Like a lot of things that get attention these days, it started with a video. Two Mankato brothers recorded a deformed bunny in their backyard, imitating the narration of late Australian animal explorer Steve Irwin. And we now have the makings of a legend. For several weeks anyway.
This “Frankenstein” rabbit, as the college-age narrator dubbed it, not only got lots of attention because of the video posting on Reddit, but animal lovers everywhere said instead of making fun of the animal with the growths, they kids should have gotten the bunny some help.
Whether or not you think it’s funny or not to make a video of strange phenomena found in nature, it’s clear that wildlife experts don’t think rabbits with this condition should be helped. In fact, most wild animals that are sick or injured should be left alone.
Rabbits that have sprouted growths have the Shope papilloma virus. It’s the same virus thought to be behind the jackolope legend. (Someone way back when decided to capitalize on the deformity. Taxidermists fashion antelope horns on rabbit heads that can frequently be found on display out West, including at South Dakota’s Wall Drug.)
Department of Natural Resources regional wildlife manager Ken Varland told NBC News he gets calls about horned rabbits once or twice a summer. DNR officials don’t respond by catching the rabbits. The virus can’t be treated. The condition could turn cancerous in an estimated 20 percent of cases, he said.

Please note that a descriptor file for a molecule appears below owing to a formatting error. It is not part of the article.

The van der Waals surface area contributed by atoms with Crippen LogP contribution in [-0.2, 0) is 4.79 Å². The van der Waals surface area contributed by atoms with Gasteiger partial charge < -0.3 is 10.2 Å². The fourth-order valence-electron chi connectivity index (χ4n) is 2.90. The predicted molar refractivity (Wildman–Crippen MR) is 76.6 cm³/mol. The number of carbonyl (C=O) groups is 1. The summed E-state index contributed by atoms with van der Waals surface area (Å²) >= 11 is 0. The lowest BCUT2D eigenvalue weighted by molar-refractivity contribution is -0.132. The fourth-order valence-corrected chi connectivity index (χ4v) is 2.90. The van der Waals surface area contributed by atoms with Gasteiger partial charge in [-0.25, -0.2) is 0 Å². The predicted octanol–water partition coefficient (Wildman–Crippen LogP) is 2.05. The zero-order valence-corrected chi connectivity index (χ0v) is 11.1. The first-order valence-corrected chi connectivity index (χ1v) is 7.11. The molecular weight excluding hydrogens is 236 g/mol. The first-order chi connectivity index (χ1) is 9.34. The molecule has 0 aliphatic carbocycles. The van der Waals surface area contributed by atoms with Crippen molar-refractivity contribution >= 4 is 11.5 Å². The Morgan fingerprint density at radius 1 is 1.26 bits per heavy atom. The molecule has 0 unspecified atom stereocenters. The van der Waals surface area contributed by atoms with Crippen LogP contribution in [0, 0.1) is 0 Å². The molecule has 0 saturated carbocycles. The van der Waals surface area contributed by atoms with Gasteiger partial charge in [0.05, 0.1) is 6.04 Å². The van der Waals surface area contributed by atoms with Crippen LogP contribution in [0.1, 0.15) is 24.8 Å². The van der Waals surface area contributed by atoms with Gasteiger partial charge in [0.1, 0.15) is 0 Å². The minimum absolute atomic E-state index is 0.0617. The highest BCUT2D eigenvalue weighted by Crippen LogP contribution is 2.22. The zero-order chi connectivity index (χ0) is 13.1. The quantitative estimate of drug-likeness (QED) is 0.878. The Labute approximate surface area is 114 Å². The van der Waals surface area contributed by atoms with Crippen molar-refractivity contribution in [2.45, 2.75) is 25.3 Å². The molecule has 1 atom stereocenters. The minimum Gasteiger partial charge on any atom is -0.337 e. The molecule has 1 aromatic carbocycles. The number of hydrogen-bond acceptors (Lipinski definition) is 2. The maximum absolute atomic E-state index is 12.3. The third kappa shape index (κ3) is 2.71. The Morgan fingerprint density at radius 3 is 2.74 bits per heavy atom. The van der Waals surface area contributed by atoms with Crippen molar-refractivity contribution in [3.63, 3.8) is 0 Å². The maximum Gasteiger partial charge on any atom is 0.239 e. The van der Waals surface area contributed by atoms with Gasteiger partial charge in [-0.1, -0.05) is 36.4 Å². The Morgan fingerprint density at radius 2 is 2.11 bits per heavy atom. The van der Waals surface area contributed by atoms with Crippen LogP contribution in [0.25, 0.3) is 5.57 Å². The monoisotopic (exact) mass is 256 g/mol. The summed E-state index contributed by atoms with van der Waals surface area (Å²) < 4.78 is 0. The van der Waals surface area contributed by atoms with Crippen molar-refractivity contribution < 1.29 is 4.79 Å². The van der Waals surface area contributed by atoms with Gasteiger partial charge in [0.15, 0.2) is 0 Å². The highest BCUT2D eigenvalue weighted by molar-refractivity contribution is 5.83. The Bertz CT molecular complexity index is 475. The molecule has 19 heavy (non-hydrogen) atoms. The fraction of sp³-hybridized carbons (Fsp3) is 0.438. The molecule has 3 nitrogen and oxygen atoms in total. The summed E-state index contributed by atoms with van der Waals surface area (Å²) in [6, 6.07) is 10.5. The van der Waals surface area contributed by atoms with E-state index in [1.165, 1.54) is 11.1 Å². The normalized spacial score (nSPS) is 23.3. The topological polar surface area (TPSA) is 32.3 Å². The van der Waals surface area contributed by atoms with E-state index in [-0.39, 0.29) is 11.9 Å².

Varland believes the growths wouldn’t interfere with the rabbits’ social interactions with other rabbits. He said the biggest threat to rabbits, deformed or not, are predators.
And that’s how nature works and always has.
Although it’s the work of the Wildlife Rehabilitation Center in Roseville to treat injured and sick animals, experts there urge people to call first to check and see if intervention makes sense. Sometimes what we interpret as cruel, such as a young, struggling bird being left behind, is nature’s design to concentrate on raising the strongest and healthiest.